Contact: Ann Braithwaite
Hammond B3 Organ Phenom Kevin Coelho Celebrates 2nd CD Turn It Up
In Concert Friday, January 17 at Stanford University where Coelho is a freshman
The 18-year-old Californian – a protégé of B3 master Tony Monaco – gives the hard-grooving soul-jazz treatment to “Georgia on My Mind,” the Beatles’ “Come Together,” War’s “The World Is a Ghetto,” Prince’s “Soft & Wet” and “When Johnny Comes Marching Home”
“The essence of funk and groove.” — JazzTimes
Young Hammond B3 organ whiz Kevin Coelho celebrates the release of his second CD Turn It Up in concert on Friday, January 17 at Dinkelspiel Auditorium on the Stanford University campus where Coelho is a freshman studying computer science. Joining Coelho are his bandmates from the CD — guitarist Derek DiCenzo and drummer Reggie Jackson — as well as Bay area trumpeter Mike Olmos, and saxophonists Charlie McCarthy and Howard Dietz. They’ll play music from the new album as well as a set of new compositions. The free concert takes place at 7:30 p.m.
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Coelho earned wide acclaim for his outrageously precocious debut album, 2012's Funkengruven - The Joy of Driving a B3, which he released at age 16. JazzTimes called Funkengruven "an auspicious debut" with "the essence of funk and groove," while All About Jazz described it as "both viscerally moving and intellectually satisfying."
For all the praise for his initial recorded effort, Coelho has taken man-sized strides with his second album, the aptly titled Turn It Up, just out on Chicken Coup/Summit. A feast for fans of vintage sounds, Turn It Up finds Coelho – now 18 – venturing a brace of organ-trio classics (“Georgia on My Mind,” “When Johnny Comes Marching Home,” Jimmy Smith’s “Root Down”). Yet the already-enterprising organist also puts a funky soul-jazz spin on the Beatles’ “Come Together,” War’s “The World Is a Ghetto” and even Prince’s very first single, “Soft & Wet.” That’s not to mention two playful, swinging Coelho originals. For the sessions, the organist reunited with guitarist Derek DiCenzo and drummer Reggie Jackson, his partners from Funkengruven and also the usual trio mates of Coelho's mentor, B3 master Tony Monaco, who says about his protégé: "Kevin is a fascinating, brilliant young musician who is growing up fast."
With his new album, Coelho was “chasing a club vibe,” he says. “The organ in jazz is a club instrument, after all, having gotten its start on the Chitlin’ Circuit. That’s why I called it Turn It Up, because the record was meant to have that dancing spirit, that groove-to-the-music, turn-it-up vibe. While making this album, I wanted it to be fun – to make music that people would put on in the car for a long drive or something you’d play when you’ve had a hard day and want to feel better.”
Turn it Up is also earning high praise:
"Best Albums of 2013" — Ted Gioia.com
“Coelho has indeed grown since Funkengruven, but he also hasn’t lost that spirit of invention that led him to take on a not-so-hip instrument in the first place. In his adept hands, the Hammond B3 is once again a slick, absorbing, vivid, and cool instrument…” —Jordan Richardson, Canadian Audiophile
"Rick’s Pick. 17-year-old Hammond B3 organ phenomenon Kevin Coelho is back with a second funky, swinging, hard-driving trio album, again featuring guitarist Derek Dicenzo and drummer Reggie Jackson, and again featuring a nicely mixed program of originals and out-of-left-field covers (this time including tunes by Prince and the Beatles and a slightly twisted take on “When Johnny Comes Marching Home”). As before, Coelho’s chops and musical maturity belie his age, and the album is a pure joy." — Rick Anderson, CD Hotlist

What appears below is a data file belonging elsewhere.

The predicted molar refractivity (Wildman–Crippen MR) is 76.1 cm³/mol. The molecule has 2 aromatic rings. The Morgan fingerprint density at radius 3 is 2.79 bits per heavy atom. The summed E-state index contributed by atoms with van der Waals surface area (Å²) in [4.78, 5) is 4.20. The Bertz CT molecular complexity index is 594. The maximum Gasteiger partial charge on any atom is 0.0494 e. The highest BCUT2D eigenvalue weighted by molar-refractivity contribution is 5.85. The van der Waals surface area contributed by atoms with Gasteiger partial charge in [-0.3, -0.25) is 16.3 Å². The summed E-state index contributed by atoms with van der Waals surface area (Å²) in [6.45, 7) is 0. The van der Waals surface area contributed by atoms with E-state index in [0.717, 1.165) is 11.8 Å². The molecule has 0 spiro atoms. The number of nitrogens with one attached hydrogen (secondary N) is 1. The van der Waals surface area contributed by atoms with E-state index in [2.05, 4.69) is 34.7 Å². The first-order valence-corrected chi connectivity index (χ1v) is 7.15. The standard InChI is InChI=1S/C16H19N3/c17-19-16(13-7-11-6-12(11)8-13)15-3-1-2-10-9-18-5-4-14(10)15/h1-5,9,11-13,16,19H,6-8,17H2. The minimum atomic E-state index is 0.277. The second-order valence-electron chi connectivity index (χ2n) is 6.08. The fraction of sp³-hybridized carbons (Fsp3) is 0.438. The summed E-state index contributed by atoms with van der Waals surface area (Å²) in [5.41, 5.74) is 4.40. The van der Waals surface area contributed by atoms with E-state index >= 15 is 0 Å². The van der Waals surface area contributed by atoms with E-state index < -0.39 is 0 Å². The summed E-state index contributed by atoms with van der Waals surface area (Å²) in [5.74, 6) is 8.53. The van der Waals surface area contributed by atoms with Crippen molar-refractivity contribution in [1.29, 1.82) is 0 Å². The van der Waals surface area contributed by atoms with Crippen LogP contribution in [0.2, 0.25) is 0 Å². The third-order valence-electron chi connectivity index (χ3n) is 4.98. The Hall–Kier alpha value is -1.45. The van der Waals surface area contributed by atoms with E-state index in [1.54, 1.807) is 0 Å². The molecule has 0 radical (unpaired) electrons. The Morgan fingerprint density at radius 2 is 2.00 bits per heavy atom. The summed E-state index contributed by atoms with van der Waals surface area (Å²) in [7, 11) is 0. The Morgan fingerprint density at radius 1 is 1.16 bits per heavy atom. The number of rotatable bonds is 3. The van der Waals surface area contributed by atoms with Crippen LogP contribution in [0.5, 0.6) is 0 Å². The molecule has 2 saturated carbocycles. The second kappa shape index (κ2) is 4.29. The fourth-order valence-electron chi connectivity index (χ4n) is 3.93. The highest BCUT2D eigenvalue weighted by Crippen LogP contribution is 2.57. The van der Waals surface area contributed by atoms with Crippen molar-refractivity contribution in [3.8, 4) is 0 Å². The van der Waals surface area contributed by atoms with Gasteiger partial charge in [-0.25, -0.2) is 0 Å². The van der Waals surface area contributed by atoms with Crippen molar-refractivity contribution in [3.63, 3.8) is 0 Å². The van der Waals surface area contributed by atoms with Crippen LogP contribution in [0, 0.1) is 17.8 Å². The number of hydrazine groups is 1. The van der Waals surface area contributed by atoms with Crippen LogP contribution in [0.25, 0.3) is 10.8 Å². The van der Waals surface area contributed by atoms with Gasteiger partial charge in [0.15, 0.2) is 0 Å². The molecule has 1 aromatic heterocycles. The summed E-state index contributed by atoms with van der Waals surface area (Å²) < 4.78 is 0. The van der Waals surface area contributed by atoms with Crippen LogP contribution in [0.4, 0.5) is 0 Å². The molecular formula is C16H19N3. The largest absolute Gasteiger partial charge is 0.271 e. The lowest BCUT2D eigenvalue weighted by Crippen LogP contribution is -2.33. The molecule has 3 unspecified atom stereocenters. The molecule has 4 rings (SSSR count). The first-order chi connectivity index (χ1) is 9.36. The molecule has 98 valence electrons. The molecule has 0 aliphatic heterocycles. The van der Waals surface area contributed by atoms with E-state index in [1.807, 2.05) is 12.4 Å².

”His program here reflects a musical palette sprinkled with variety and color; from tasty originals to classic rock, pop and standards. Most importantly, whatever the tune, he infuses it with his own style and vision; no mean feat for an artist still in his teens….Kevin Coelho and company have a sound that is certainly the real deal, but has crossover appeal as well.” — Eric Harabadian, Jazz Inside Magazine
"It’s rare for an 18 year old to have his second CD reviewed in as many years onBebop Spoken Here but, then again, there aren’t that many teenagers who can pedal a B3 like this young man does…. If you’re into B3 this is for you. If you’re not, or rather thought you weren’t, it’s still for you - because you will be - trust me!” — Lance Liddle, Bebop Spoken Here
“Killer stuff that makes you wonder what’s in the water in his neighborhood, B3 fans have got to check this out because all the promises made on his debut have been delivered and then some. Simply a dead, solid perfect session that’ll blow your ears wide open.” — Chris Spector, Midwest Record
Along with his organ-trio work, Coelho has joined the Bay Area soul-funk band the St. Valentinez as a keyboardist, with the group playing everything from Stevie Wonder to Jay-Z. “They’re an incredible group and playing with them has really expanded my world,” he says. “I spent all my years as kid studying old jazz and records from the ’60s and ’70s, but thanks to these guys, I’ve been listening to a lot more modern R&B, rock and neo-soul, which has given me fresh ideas beyond the soul-jazz idiom. Plus, headlining clubs in the Bay Area with the St. Valentinez has made me think differently about life as a musician. There are two paths, basically. You can aim to fulfill your own intellectual curiosity with music, pursuing a vision that satisfies your creative drive first. Or you can play music for others, for an audience – in other words, be an entertainer. Of course, it’s all about balancing the two sides, experimenting and entertaining. Today, though, I’m leaning toward playing for an audience, thinking about what I’d like to hear as a listener and hoping that other people dig it, too. That was the aim with Turn It Up – I want people to dig it.”